Controversial development could double size of Franktown

DOUGLAS COUNTY, Colo. -- A community in Douglas County is bracing for a possible population boom. The unincorporated area of Franktown could soon double in size, causing residents concern over potential growing pains.

Officials are working with developers on a project that could forever change the community of a few hundred people seven miles east of Castle Rock.

"There's a lot of concern on the part of the residents out here to try to keep this a rural environment," resident Bruce Merrill said.

The target for developers is prime real estate just south of where Highway 86 meets Highway 83. If plans are approved by the county, the area could see nearly 300 townhomes and a strip mall in a subdivision that would be called Franktown Village.

"The traffic that is going to be added to here is just going to be unreal," Andy Reinhardt said.

Reinhardt's home backs up to the proposed development site. He and his neighbors said water is one of their top concerns. Most everyone in Franktown uses wells and they believe the new development will suck them dry.

"Other people have had to redrill their wells into one of the lower aquifers to continue to get water," Merrill said. "One of the biggest issues in our mind is where is the water going to come from."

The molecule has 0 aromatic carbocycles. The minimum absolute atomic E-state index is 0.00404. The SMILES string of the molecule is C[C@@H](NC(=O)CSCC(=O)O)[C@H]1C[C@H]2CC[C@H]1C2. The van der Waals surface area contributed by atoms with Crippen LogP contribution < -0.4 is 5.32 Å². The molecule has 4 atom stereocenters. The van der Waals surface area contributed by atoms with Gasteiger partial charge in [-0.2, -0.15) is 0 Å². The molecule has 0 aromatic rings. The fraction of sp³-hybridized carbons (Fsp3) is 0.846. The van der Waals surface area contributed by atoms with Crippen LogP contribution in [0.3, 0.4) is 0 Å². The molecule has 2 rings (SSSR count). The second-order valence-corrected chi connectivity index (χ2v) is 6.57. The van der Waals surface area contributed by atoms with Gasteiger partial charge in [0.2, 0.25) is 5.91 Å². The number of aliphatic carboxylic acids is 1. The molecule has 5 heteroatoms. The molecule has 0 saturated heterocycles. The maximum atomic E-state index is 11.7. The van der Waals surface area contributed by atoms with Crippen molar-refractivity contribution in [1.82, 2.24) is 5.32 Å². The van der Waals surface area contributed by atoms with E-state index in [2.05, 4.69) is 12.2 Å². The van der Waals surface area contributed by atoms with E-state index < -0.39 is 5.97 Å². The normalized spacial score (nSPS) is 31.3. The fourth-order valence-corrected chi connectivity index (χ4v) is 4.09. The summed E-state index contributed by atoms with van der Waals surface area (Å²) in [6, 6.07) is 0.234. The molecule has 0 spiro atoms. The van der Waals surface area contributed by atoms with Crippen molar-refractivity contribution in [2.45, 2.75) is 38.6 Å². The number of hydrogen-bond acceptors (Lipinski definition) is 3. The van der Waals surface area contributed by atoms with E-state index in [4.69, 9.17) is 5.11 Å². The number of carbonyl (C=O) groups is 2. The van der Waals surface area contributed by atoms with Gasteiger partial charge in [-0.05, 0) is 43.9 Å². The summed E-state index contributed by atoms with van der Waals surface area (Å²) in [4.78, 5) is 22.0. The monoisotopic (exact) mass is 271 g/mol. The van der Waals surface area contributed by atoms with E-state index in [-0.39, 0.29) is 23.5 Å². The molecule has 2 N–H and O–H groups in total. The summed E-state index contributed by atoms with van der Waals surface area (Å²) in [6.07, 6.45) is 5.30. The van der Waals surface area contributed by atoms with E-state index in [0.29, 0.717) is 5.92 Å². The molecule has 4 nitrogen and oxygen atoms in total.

Developers said water for the new homes will come from a separate source, putting the entire community on an improved central water a sewer system. But those in Franktown are skeptical.

"We're not sure what's going to happen," Merrill said.

The development will push Franktown from rural status to more of a suburban feel -- something the developer says will be managed by traffic studies and community input.

Still, the development is seen by many in Franktown as something that belongs elsewhere in Douglas County.

"If we wanted to live in Castle Rock, we would've moved to Castle Rock," Reinhardt said. "If we wanted to live in Parker, we would've moved to Parker. But we didn't. We wanted to live in a small rural community -- and they're taking and destroying that."

The Douglas County Planing Commission was originally set to consider the project on Monday, but consideration was rescheduled for Dec. 5. If the planning commission approves the development, the project will move to the Douglas County Council for final consideration.